For more great bass tones to draw inspiration from, check out my list of The 16 Best Metal Bass Songs Ever.
Bass Guitar Distortion
Distortion is a staple of the metal genre and is commonly used by metal bassists. Some bassists opt for a distortionless and cleaner tone when they find that their guitarists are providing enough distortion already.
While distortion is a big part of what makes metal sound like metal, it is also a commonly misunderstood effect by bass players. In particular, bassists often use way too little or way too much of it.
Avoiding distortion altogether can be a fitting choice in many sub-genres of metal. However, some bassists who chose to not use distortion have a smooth and warm tone that could have benefited from the extra punch that distortion would have provided.
On the other hand, there are those who rely on a lot of distortion to sound as heavy as possible. While heavy use of distortion use can work well, this can also make the overall sound of the band messy. The result of this is that the bass and guitars blend too much into one another and become hard to distinguish.
Thus, my general recommendation is to use a moderate amount of distortion for most sub-genres. It is not a necessity, but more often than not it will elevate your tone and make it more suitable for the genre.
As for pedals, there are a lot of affordable options out there that work more than well enough. It is also common for bassists to use distortion pedals that are marketed as guitar pedals.
If you don`t have a distortion pedal, my recommendation is the AZOR Heavy Metal Distortion. It`s a simple pedal specifically designed for metal. It`s a great choice for bassists that want flexibility, as it can produce both a classic heavy metal distortion or a more modern-sounding form of it.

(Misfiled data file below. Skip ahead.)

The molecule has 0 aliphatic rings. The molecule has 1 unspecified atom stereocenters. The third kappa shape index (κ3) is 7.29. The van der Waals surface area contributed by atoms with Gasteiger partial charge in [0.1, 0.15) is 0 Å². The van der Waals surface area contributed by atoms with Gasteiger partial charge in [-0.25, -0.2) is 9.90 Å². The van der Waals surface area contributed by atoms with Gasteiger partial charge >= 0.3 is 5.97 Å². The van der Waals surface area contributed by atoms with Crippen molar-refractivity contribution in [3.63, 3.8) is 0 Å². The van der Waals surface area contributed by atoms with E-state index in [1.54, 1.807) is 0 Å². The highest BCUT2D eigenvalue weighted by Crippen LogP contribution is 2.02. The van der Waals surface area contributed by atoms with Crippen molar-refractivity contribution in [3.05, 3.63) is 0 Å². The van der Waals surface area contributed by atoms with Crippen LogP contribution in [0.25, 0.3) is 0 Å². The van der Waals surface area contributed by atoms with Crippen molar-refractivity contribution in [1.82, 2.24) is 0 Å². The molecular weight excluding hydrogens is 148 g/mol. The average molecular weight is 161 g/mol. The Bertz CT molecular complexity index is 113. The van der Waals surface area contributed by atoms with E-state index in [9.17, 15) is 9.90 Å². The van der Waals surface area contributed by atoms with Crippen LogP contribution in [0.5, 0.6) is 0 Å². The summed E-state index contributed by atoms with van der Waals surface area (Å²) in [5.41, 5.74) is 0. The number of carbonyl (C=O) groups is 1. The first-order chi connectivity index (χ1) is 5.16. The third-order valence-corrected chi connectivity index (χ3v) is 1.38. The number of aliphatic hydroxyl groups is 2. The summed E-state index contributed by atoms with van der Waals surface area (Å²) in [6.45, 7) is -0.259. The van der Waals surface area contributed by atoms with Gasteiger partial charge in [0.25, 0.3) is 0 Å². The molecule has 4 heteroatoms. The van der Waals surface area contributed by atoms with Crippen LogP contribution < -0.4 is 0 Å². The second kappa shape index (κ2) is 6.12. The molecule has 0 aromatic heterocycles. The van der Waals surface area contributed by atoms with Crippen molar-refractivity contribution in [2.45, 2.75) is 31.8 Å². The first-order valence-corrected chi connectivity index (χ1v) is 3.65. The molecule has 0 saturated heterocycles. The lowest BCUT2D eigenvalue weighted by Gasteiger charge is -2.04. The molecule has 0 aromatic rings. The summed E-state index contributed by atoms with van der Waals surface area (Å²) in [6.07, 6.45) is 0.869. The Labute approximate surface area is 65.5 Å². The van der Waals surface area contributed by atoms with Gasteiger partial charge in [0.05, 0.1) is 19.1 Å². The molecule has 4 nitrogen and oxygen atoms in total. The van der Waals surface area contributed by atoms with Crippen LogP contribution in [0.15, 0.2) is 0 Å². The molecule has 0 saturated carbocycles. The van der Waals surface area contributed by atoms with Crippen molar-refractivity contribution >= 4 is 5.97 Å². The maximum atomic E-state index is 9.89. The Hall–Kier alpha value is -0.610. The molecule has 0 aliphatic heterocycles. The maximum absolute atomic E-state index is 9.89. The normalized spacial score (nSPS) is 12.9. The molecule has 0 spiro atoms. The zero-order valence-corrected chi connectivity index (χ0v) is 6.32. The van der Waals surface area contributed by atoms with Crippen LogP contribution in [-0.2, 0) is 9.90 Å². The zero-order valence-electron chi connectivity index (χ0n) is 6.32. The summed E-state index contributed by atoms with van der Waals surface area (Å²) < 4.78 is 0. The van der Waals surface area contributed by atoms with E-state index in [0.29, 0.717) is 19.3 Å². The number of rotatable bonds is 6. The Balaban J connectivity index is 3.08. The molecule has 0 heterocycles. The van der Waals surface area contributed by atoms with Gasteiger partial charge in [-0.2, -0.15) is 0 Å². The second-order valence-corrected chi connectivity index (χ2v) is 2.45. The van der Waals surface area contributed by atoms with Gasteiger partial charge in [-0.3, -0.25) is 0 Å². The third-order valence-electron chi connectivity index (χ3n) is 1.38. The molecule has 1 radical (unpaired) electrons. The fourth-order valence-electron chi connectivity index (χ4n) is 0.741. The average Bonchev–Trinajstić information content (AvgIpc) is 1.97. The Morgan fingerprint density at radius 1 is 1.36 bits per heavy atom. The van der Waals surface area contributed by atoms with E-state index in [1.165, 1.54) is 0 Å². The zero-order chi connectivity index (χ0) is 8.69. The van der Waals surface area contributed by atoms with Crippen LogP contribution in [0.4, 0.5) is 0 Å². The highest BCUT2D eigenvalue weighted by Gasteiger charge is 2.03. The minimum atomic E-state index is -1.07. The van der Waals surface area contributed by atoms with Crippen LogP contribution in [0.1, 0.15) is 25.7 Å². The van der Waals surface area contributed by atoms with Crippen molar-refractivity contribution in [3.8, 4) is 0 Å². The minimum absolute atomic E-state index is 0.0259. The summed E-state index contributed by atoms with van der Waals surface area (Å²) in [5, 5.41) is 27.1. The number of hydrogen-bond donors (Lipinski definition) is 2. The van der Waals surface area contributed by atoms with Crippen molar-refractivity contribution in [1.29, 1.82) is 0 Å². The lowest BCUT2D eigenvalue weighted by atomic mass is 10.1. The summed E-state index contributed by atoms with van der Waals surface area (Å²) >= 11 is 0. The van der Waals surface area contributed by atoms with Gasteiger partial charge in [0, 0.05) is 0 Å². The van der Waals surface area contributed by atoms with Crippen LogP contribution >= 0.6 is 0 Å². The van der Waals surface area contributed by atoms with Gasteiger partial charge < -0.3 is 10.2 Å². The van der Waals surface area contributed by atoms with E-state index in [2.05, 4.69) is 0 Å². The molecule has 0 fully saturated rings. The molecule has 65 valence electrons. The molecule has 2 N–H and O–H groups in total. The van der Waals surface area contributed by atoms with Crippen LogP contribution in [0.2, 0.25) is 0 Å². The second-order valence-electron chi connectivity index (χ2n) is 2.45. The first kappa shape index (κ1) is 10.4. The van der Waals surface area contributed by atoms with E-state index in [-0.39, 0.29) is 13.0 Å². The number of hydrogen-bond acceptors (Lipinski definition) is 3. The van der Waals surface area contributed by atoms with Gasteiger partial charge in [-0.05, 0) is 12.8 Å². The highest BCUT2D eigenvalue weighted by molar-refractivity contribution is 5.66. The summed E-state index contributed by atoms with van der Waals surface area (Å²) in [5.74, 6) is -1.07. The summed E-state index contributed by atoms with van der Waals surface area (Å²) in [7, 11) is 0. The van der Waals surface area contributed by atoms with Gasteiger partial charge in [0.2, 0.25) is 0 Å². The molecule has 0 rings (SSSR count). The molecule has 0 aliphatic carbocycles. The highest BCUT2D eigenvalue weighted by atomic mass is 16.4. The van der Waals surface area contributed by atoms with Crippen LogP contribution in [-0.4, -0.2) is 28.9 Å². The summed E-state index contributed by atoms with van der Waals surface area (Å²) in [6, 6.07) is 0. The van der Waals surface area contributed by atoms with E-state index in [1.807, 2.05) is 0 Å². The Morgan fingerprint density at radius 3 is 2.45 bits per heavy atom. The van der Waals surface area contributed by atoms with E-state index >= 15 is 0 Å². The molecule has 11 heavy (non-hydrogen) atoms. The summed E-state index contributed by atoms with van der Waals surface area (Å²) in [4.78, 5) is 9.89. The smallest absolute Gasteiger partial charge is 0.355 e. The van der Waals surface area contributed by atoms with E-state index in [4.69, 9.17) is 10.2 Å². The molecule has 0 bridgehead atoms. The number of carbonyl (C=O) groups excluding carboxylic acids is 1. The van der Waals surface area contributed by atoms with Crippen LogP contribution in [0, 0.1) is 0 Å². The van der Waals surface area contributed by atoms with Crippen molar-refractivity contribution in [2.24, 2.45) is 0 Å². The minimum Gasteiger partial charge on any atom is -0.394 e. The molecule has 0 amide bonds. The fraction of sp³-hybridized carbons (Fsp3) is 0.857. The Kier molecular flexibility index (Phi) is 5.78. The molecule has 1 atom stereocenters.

When it comes to bass amp settings for metal, you have both flexibility and limitations.
On one hand, you can tweak the EQ a good bit while retaining a heavy and pronounced tone. On the other hand, adjusting your amp settings too much can lead to the bass and guitars trying to dominate the same frequencies.
Thus, I recommend starting with the bass at 4-5, mids at 6-7, and treble at 5-6. This is a great starting point, but chances are that you will need to make slight adjustments depending on the settings of your band.
I recommend working together with your guitarists so that everyone has an EQ that they like, and that sounds well together. The end result will generally be better when everyone is taking each other’s needs into consideration.
Lastly, never turn any knob on your bass or amp all the way up or down. While this can fix the issue of instruments colliding with one another, it will greatly reduce the character of your tone. Thus, when you tweak your EQ, make sure to do it in small increments at a time.
How to set your EQ and amp settings for metal also largely depends on what bass you play. While most active basses have enough tonal flexibility to allow for a heavy tone, some metal bassists prefer the P bass. To learn more about why, continue by reading my guide on Playing Metal On A Precision Bass.